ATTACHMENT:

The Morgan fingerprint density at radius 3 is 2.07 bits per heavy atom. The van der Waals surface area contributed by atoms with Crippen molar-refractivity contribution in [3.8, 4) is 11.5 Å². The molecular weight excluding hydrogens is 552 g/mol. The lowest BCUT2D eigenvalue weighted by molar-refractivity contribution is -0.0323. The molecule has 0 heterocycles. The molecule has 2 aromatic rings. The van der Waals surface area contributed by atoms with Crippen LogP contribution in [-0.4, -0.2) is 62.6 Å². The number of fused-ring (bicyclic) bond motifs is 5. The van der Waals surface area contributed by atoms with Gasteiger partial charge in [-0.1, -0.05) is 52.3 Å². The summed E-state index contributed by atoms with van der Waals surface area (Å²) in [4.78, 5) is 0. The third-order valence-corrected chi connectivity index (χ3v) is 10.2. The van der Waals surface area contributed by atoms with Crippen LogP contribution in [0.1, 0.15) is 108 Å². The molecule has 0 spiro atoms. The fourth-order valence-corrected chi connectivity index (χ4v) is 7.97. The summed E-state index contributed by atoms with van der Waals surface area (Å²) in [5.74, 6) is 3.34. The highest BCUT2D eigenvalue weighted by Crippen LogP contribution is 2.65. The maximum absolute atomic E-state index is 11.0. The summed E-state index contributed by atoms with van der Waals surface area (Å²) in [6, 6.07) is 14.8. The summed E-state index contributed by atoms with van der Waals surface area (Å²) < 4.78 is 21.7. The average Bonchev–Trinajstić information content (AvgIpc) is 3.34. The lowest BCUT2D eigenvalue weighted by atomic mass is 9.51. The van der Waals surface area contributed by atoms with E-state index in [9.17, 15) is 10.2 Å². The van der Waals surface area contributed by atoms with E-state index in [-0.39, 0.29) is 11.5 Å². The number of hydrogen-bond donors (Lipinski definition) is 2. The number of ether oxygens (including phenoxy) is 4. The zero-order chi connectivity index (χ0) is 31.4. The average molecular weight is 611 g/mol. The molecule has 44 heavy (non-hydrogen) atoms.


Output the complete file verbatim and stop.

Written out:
The Morgan fingerprint density at radius 3 is 2.07 bits per heavy atom. The van der Waals surface area contributed by atoms with Crippen molar-refractivity contribution in [3.8, 4) is 11.5 Å². The molecular weight excluding hydrogens is 552 g/mol. The lowest BCUT2D eigenvalue weighted by molar-refractivity contribution is -0.0323. The molecule has 0 heterocycles. The molecule has 2 aromatic rings. The van der Waals surface area contributed by atoms with Crippen LogP contribution in [-0.4, -0.2) is 62.6 Å². The number of fused-ring (bicyclic) bond motifs is 5. The van der Waals surface area contributed by atoms with Gasteiger partial charge in [-0.1, -0.05) is 52.3 Å². The summed E-state index contributed by atoms with van der Waals surface area (Å²) in [4.78, 5) is 0. The third-order valence-corrected chi connectivity index (χ3v) is 10.2. The van der Waals surface area contributed by atoms with Crippen LogP contribution in [0.1, 0.15) is 108 Å². The molecule has 0 spiro atoms. The fourth-order valence-corrected chi connectivity index (χ4v) is 7.97. The summed E-state index contributed by atoms with van der Waals surface area (Å²) in [5.74, 6) is 3.34. The highest BCUT2D eigenvalue weighted by Crippen LogP contribution is 2.65. The maximum absolute atomic E-state index is 11.0. The summed E-state index contributed by atoms with van der Waals surface area (Å²) in [6, 6.07) is 14.8. The summed E-state index contributed by atoms with van der Waals surface area (Å²) < 4.78 is 21.7. The average Bonchev–Trinajstić information content (AvgIpc) is 3.34. The lowest BCUT2D eigenvalue weighted by atomic mass is 9.51. The van der Waals surface area contributed by atoms with E-state index in [9.17, 15) is 10.2 Å². The van der Waals surface area contributed by atoms with E-state index in [-0.39, 0.29) is 11.5 Å². The number of hydrogen-bond donors (Lipinski definition) is 2. The number of ether oxygens (including phenoxy) is 4. The zero-order chi connectivity index (χ0) is 31.4. The average molecular weight is 611 g/mol. The molecule has 44 heavy (non-hydrogen) atoms.